As the city grew and developed, the street which this building is located on — Nguyen Hue — became more and more popular with tourists, so tenants started renting out their apartments in the block. Since around 2015, the block has found an increasingly commercial use and now offers an assortment of cafes, fashion boutiques and co-working spaces. The number of services change and expand and new hip places are popping up while older ones are closing down. However, not every apartment has become a café — there are also people still living in the building.
All of the balconies of this Cafe Apartment look out onto the Walking Street in downtown Ho Chi Minh, as well as the Saigon River. Inside, each floor is packed with cool spots to have a coffee, hang out, or meet new people in coworking spaces. There is a staircase leading to each floor, as well as an elevator, for which you have to pay 3,000 VND (around 11 euro cents) — a fee which can later be refunded by one of the cafes you visit.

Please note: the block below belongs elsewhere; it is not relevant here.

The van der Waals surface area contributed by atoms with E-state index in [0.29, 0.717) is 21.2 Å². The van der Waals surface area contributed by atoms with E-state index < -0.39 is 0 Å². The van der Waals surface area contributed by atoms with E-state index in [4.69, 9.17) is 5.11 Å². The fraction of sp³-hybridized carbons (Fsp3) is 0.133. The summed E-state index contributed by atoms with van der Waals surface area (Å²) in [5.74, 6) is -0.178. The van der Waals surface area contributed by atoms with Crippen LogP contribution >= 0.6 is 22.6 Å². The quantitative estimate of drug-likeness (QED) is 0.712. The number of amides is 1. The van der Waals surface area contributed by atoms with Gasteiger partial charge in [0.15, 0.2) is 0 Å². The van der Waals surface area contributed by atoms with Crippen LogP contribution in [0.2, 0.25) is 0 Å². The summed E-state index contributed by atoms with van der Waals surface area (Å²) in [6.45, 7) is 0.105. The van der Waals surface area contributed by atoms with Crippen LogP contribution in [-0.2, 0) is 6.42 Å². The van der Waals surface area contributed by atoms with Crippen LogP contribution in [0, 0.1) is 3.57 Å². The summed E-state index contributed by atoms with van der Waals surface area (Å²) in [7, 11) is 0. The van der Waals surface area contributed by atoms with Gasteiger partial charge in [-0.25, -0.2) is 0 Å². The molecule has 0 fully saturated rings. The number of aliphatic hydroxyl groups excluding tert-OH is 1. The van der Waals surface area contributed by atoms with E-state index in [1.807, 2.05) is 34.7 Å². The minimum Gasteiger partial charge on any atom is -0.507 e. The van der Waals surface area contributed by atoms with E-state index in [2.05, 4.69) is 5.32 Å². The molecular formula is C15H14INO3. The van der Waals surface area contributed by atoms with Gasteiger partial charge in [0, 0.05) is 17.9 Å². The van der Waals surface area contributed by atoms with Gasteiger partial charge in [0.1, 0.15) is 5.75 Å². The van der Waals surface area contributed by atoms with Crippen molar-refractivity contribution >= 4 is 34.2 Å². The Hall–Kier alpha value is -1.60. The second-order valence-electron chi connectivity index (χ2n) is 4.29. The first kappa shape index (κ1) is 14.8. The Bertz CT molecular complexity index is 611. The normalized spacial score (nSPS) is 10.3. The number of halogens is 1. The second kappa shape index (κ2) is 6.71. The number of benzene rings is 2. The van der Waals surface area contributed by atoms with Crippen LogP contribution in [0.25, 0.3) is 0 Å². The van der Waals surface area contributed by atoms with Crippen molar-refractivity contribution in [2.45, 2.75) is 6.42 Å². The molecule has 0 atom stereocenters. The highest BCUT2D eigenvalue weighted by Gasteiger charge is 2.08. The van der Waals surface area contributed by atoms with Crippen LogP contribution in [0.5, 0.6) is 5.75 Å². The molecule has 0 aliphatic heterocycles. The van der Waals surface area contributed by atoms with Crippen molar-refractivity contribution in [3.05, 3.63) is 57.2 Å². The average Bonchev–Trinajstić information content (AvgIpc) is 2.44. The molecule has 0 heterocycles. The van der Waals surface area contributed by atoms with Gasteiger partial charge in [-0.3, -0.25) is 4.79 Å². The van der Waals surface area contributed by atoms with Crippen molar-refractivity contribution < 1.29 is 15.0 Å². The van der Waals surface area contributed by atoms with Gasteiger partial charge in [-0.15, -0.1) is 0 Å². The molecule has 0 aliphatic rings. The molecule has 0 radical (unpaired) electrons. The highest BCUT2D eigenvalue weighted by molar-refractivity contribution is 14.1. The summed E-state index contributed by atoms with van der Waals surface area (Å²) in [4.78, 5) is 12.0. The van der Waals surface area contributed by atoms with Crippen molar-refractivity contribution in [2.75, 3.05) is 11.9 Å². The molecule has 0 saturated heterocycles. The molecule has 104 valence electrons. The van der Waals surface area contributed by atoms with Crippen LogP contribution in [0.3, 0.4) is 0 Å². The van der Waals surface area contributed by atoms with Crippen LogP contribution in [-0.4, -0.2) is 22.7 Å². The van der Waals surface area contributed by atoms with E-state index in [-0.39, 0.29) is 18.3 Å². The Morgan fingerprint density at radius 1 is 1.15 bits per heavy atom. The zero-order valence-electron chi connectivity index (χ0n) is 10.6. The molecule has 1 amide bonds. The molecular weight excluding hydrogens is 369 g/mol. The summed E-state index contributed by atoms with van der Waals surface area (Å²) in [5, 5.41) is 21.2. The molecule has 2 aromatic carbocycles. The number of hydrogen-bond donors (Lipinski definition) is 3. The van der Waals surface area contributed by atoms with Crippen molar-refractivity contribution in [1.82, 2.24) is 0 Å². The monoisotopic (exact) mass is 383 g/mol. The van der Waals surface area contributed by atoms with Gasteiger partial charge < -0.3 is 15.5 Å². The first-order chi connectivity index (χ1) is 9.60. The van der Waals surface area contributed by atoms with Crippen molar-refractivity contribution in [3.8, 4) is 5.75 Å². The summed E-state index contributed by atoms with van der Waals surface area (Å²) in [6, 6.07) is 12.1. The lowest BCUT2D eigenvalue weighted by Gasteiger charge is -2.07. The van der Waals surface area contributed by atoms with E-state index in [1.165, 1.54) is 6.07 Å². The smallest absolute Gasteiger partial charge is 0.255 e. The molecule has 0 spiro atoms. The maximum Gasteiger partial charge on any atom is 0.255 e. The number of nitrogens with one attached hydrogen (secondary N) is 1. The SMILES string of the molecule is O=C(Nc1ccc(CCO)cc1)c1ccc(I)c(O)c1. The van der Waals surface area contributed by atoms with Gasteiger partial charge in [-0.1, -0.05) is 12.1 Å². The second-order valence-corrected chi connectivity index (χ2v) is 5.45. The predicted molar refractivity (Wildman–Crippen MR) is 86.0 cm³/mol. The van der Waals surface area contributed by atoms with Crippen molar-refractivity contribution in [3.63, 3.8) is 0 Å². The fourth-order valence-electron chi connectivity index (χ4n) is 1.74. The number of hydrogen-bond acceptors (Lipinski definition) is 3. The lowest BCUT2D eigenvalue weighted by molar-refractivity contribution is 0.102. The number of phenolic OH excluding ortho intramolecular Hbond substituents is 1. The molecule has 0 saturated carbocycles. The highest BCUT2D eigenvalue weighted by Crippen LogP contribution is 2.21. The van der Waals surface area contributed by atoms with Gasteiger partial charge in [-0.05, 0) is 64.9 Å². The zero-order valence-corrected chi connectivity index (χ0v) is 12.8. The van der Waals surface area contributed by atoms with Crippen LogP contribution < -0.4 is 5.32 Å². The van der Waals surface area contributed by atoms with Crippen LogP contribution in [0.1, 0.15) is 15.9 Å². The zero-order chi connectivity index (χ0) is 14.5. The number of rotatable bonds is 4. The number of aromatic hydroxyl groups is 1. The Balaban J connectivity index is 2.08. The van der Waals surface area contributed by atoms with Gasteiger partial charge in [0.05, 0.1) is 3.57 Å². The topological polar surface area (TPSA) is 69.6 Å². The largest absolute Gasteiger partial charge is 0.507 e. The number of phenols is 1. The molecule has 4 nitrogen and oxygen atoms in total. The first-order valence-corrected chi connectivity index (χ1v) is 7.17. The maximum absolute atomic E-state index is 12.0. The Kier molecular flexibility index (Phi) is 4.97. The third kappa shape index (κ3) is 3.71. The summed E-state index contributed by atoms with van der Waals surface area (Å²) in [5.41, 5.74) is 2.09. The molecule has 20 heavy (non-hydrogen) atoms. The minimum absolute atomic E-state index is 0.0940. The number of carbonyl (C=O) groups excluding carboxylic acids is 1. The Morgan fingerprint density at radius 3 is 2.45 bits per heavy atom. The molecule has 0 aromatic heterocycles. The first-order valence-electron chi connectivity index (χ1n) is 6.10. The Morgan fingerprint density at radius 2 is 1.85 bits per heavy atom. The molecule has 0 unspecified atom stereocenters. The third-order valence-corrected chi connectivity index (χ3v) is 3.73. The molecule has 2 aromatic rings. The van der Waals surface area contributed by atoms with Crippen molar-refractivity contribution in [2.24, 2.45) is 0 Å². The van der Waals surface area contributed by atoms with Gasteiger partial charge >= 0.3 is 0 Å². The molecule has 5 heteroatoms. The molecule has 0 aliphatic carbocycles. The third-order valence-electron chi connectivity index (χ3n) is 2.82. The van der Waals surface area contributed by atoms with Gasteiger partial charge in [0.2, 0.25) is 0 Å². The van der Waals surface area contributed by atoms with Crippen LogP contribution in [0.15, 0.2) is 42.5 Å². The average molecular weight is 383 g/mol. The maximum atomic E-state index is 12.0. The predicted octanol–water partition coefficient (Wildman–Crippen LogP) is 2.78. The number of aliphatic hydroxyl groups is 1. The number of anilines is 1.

This run-down looking and slightly disintegrating apartment block has been revived by the coffee spots which now attract the Vietnamese youth as well as numerous tourists. There is even a guide to the whole building for those who want to have the best and well-informed experience there.
Urban transformation of this sort has been omnipresent in cities all over the world with projects reviving old spaces, like this blue sports court in Mexico City or an old bank building turned into an ‘art experience’ in Berlin. The difference with the Cafe Apartment is how naturally and organically it came into being, without a plan or prior blueprints. This spot lives its own life in harmony with the city of Ho Chi Minh.